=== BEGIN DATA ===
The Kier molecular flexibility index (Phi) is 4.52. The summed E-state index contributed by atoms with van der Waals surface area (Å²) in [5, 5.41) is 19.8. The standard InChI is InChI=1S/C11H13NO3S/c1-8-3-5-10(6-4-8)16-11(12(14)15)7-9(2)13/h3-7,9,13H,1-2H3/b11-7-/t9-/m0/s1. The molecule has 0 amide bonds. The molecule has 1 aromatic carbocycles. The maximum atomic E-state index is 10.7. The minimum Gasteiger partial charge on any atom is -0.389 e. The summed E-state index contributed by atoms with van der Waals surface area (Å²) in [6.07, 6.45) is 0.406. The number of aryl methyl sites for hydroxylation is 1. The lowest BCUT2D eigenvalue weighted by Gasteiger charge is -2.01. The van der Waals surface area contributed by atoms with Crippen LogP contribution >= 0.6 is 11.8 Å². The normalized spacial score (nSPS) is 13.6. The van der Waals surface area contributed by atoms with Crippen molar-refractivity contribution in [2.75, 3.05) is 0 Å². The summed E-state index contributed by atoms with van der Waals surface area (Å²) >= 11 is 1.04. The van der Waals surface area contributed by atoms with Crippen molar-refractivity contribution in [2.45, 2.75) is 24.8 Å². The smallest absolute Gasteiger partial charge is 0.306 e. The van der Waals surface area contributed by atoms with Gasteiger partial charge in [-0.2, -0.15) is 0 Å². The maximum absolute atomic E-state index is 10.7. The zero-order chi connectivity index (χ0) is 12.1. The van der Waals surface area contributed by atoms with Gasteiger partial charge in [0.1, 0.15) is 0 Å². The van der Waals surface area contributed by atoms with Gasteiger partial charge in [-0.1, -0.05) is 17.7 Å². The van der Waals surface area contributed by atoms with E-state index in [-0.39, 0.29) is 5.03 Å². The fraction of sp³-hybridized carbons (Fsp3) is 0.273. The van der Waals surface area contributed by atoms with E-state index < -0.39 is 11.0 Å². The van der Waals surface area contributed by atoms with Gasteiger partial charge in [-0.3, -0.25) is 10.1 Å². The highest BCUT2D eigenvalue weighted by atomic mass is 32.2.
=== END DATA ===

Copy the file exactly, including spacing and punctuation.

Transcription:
The Kier molecular flexibility index (Phi) is 4.52. The summed E-state index contributed by atoms with van der Waals surface area (Å²) in [5, 5.41) is 19.8. The standard InChI is InChI=1S/C11H13NO3S/c1-8-3-5-10(6-4-8)16-11(12(14)15)7-9(2)13/h3-7,9,13H,1-2H3/b11-7-/t9-/m0/s1. The molecule has 0 amide bonds. The molecule has 1 aromatic carbocycles. The maximum atomic E-state index is 10.7. The minimum Gasteiger partial charge on any atom is -0.389 e. The summed E-state index contributed by atoms with van der Waals surface area (Å²) in [6.07, 6.45) is 0.406. The number of aryl methyl sites for hydroxylation is 1. The lowest BCUT2D eigenvalue weighted by Gasteiger charge is -2.01. The van der Waals surface area contributed by atoms with Crippen LogP contribution >= 0.6 is 11.8 Å². The normalized spacial score (nSPS) is 13.6. The van der Waals surface area contributed by atoms with Crippen molar-refractivity contribution in [2.75, 3.05) is 0 Å². The summed E-state index contributed by atoms with van der Waals surface area (Å²) >= 11 is 1.04. The van der Waals surface area contributed by atoms with Crippen molar-refractivity contribution in [2.45, 2.75) is 24.8 Å². The smallest absolute Gasteiger partial charge is 0.306 e. The van der Waals surface area contributed by atoms with Gasteiger partial charge in [-0.2, -0.15) is 0 Å². The maximum absolute atomic E-state index is 10.7. The zero-order chi connectivity index (χ0) is 12.1. The van der Waals surface area contributed by atoms with Gasteiger partial charge in [0.1, 0.15) is 0 Å². The van der Waals surface area contributed by atoms with Gasteiger partial charge in [-0.1, -0.05) is 17.7 Å². The van der Waals surface area contributed by atoms with E-state index in [-0.39, 0.29) is 5.03 Å². The fraction of sp³-hybridized carbons (Fsp3) is 0.273. The van der Waals surface area contributed by atoms with E-state index < -0.39 is 11.0 Å². The van der Waals surface area contributed by atoms with Gasteiger partial charge in [-0.3, -0.25) is 10.1 Å². The highest BCUT2D eigenvalue weighted by atomic mass is 32.2.